It also helped lead to his downfall. Scott simply couldn’t turn himself off. He just had to be funny. People expected it. He expected it. Each and every day became a case of hilarity ensues. And if he wasn’t feeling particularly funny, alcohol worked wonders. In fact, drinking eventually became what helped him achieve all that hilarity. Big time.
Drunk every day and pushing for funny, Scott had no idea just how much he was harming his family. Not till they actually told him anyway.
So Scott got even more serious about his recovery. The dives came deeper; the reveals all the stronger. The work strengthened his intentions too. Not just his intention to succeed in sobriety, but his intention to come out better for the effort. Mostly though, Scott intended to right his ship. And then to have his family come back aboard.
Teaming with Dr. Matt Woolley for the Project Recovery podcast took care of the professional part of his life. His daughter Presslee’s letter largely took care of the personal. Well, it did a lot to start cementing the process anyway. A whole lot. For him, as well as for her.
The letter came about as an English assignment. Scott’s eldest daughter Preslee’s class was assigned to pick a pivotal topic and then write an essay about it. “It was just a personal narrative about something that changed our life,” Preslee explained to KSL-TV reporters Aley Davis and Debbie Worthen.
Unlike some of her classmates, Preslee knew exactly what she wanted to write about. Then again, after years and years of enduring one unavoidable story, she did have plenty of reasons. Presslee also had plenty to write about. “I was kind of excited to write everything down because I’d never written anything or talked about it really to anyone before. It was kind of like my way of releasing it all.”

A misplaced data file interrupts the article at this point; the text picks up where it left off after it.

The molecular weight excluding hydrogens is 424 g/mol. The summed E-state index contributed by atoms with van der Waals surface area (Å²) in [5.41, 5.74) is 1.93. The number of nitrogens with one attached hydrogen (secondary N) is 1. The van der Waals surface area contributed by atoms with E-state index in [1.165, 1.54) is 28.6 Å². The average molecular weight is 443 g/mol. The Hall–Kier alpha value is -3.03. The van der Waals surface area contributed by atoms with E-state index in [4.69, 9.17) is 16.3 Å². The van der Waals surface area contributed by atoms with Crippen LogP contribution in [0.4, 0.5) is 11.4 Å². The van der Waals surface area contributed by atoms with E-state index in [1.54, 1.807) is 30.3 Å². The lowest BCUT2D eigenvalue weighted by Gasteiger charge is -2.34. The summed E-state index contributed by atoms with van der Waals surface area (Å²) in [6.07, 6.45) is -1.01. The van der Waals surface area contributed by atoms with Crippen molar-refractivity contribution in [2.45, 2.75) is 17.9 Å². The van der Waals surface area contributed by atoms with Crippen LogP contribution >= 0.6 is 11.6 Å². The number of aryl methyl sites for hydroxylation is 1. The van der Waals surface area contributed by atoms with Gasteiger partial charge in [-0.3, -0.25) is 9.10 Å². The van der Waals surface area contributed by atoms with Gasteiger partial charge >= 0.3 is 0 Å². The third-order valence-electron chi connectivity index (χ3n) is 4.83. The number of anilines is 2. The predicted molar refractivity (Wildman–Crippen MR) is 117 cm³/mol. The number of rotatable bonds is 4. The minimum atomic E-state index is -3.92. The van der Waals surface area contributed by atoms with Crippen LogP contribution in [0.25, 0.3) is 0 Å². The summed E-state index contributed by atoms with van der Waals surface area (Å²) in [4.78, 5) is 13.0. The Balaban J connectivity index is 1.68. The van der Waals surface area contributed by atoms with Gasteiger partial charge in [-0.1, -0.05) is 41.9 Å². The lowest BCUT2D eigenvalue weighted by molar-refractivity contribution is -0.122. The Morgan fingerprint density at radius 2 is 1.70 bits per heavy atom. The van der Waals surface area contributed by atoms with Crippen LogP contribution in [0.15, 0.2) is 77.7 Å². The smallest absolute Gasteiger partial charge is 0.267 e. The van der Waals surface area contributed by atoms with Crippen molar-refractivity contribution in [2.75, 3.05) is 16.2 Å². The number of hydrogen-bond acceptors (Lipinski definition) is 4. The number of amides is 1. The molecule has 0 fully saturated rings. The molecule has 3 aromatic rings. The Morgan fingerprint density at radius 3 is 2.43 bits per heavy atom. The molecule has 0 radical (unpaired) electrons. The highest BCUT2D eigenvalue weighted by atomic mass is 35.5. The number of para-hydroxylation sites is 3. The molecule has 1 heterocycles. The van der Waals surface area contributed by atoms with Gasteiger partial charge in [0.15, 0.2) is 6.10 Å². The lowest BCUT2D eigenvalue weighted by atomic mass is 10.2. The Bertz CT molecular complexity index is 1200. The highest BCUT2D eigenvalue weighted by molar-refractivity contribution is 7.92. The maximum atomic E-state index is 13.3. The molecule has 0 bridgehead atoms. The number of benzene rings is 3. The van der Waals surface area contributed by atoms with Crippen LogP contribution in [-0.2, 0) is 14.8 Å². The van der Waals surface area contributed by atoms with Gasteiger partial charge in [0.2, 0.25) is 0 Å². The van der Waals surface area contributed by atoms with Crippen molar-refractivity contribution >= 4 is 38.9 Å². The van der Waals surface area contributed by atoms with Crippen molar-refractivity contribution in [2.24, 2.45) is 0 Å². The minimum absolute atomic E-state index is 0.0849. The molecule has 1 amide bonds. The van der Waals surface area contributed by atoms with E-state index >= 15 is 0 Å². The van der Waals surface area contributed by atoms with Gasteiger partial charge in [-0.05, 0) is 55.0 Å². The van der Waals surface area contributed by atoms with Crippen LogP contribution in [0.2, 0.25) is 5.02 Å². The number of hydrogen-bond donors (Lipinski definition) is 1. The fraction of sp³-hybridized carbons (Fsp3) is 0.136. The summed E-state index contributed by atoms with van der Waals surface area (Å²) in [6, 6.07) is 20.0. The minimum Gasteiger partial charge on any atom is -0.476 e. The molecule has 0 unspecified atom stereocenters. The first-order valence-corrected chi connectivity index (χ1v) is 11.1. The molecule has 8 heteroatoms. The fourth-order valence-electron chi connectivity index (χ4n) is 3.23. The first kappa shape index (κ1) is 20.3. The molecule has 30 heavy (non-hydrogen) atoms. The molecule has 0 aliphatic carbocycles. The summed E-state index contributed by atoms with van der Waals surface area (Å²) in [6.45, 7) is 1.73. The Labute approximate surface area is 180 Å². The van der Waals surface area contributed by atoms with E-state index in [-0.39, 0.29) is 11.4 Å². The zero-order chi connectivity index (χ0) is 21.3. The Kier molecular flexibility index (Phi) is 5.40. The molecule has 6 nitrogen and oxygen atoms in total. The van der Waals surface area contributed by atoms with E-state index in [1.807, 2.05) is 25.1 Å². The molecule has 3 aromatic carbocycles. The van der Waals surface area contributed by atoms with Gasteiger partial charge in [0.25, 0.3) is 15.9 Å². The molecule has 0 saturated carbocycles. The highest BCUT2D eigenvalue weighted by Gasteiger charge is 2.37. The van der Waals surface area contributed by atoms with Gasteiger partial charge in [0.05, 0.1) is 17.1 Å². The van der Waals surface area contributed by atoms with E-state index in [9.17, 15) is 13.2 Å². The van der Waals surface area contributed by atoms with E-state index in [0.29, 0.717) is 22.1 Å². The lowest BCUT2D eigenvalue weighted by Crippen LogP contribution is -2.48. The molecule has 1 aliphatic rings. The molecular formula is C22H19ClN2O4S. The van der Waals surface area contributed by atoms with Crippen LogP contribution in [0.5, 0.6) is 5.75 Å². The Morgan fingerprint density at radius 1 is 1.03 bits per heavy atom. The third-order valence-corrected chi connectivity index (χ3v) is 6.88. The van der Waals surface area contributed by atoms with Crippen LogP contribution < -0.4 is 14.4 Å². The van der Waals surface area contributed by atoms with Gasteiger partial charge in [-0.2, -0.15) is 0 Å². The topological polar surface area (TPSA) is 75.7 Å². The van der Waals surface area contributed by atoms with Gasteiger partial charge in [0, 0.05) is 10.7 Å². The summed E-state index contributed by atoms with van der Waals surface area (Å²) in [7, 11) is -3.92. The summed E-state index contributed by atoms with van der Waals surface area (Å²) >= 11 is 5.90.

Presslee never told her father about the assignment. Perhaps she didn’t want to. Perhaps she thought she didn’t need to. Or maybe she believed he didn’t deserve it. Whatever the reason, Scott didn’t know a thing about the paper till it had been handed in.
“[Presslee’s] English teacher reached out to me and said, ‘Your daughter wrote this pretty amazing thing,'” Scott recalled. Then he asked his daughter if she’d show him the paper.
“I read it by myself for the first time and I bawled,” Scott told the KSL tagteam. “It was too raw, too real. It was like watching a scary movie. I got up, put it down and walked away, collected my thoughts, came back, and sat down and finished it.”
Scott eventually composed himself. Then he decided others needed to hear the power of Presslee’s words. So he stepped up and read the narrative on the Project Recovery podcast.
The clip of Scott reading Presslee’s letter has thus far been seen nearly three million times.
Scott thinks the clip resonated with so many people because so many people haven’t been granted a chance to speak up. When those people saw Scott they said to themselves “‘I was the daughter or I was the dad or I was the ex-wife.'”
Saluting Project Recovery
Healing Properties salutes Casey Scott and Dr. Matt Woolley and their Project Recovery podcast. The two not only compellingly address a very vital topic, but they do so at a most critical time. If we don’t finally get a handle on the addiction epidemic, it’ll soon be reaching pandemic proportions. We also offer an extra — and extra special — salute to Scott himself, both for his sobriety, and for the courage he’s shown by going public with his recovery. Getting sober is hard enough. Doing it before the whole wild world has gotta be even tougher. But he’s definitely got the right bright idea.
“Project Recovery will not fix you,” Scott told Deseret News reporter Lois M. Collins. “I don’t claim to have all the answers. But I believe you can fix you, with the right tools, the right mindset and the right framework. I think you can recover. You can learn to live a life.”
And a damn good life at that!
(Image: Project Recovery Audible Page)